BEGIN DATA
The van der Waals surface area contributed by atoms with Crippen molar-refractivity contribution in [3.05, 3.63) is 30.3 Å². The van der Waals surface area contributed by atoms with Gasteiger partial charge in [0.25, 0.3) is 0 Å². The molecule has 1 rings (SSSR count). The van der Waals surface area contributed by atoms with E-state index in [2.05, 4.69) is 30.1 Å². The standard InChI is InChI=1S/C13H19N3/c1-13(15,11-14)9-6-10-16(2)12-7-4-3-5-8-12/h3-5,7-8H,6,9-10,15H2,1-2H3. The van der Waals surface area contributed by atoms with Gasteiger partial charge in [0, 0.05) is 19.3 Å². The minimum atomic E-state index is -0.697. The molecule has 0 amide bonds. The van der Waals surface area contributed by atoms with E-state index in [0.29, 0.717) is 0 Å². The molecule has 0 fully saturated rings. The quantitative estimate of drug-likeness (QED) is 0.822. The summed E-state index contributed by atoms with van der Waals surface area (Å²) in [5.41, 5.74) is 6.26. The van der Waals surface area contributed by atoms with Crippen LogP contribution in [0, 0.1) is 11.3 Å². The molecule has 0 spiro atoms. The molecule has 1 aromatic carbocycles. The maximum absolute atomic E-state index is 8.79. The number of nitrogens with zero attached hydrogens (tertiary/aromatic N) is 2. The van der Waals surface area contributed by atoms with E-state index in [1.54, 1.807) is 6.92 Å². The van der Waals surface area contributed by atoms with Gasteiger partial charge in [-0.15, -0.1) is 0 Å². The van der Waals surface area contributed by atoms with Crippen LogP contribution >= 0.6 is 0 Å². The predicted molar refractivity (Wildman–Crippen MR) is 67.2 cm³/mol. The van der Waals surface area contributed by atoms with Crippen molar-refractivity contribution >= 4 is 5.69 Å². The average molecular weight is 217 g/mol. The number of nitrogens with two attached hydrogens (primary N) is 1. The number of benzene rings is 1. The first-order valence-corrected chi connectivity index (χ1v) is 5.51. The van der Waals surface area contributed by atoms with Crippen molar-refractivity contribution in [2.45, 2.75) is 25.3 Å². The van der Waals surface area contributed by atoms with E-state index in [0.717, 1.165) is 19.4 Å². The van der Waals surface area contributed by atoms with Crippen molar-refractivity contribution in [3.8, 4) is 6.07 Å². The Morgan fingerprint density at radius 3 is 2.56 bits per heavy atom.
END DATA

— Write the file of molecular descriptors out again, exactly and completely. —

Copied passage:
The van der Waals surface area contributed by atoms with Crippen molar-refractivity contribution in [3.05, 3.63) is 30.3 Å². The van der Waals surface area contributed by atoms with Gasteiger partial charge in [0.25, 0.3) is 0 Å². The molecule has 1 rings (SSSR count). The van der Waals surface area contributed by atoms with E-state index in [2.05, 4.69) is 30.1 Å². The standard InChI is InChI=1S/C13H19N3/c1-13(15,11-14)9-6-10-16(2)12-7-4-3-5-8-12/h3-5,7-8H,6,9-10,15H2,1-2H3. The van der Waals surface area contributed by atoms with Gasteiger partial charge in [0, 0.05) is 19.3 Å². The minimum atomic E-state index is -0.697. The molecule has 0 amide bonds. The van der Waals surface area contributed by atoms with E-state index in [0.29, 0.717) is 0 Å². The molecule has 0 fully saturated rings. The quantitative estimate of drug-likeness (QED) is 0.822. The summed E-state index contributed by atoms with van der Waals surface area (Å²) in [5.41, 5.74) is 6.26. The van der Waals surface area contributed by atoms with Crippen LogP contribution in [0, 0.1) is 11.3 Å². The molecule has 0 spiro atoms. The molecule has 1 aromatic carbocycles. The maximum absolute atomic E-state index is 8.79. The number of nitrogens with zero attached hydrogens (tertiary/aromatic N) is 2. The van der Waals surface area contributed by atoms with E-state index in [1.54, 1.807) is 6.92 Å². The van der Waals surface area contributed by atoms with Gasteiger partial charge in [-0.15, -0.1) is 0 Å². The van der Waals surface area contributed by atoms with Crippen LogP contribution >= 0.6 is 0 Å². The predicted molar refractivity (Wildman–Crippen MR) is 67.2 cm³/mol. The van der Waals surface area contributed by atoms with Crippen molar-refractivity contribution >= 4 is 5.69 Å². The average molecular weight is 217 g/mol. The number of nitrogens with two attached hydrogens (primary N) is 1. The number of benzene rings is 1. The first-order valence-corrected chi connectivity index (χ1v) is 5.51. The van der Waals surface area contributed by atoms with Crippen molar-refractivity contribution in [2.45, 2.75) is 25.3 Å². The van der Waals surface area contributed by atoms with E-state index in [0.717, 1.165) is 19.4 Å². The van der Waals surface area contributed by atoms with Crippen molar-refractivity contribution in [3.8, 4) is 6.07 Å². The Morgan fingerprint density at radius 3 is 2.56 bits per heavy atom.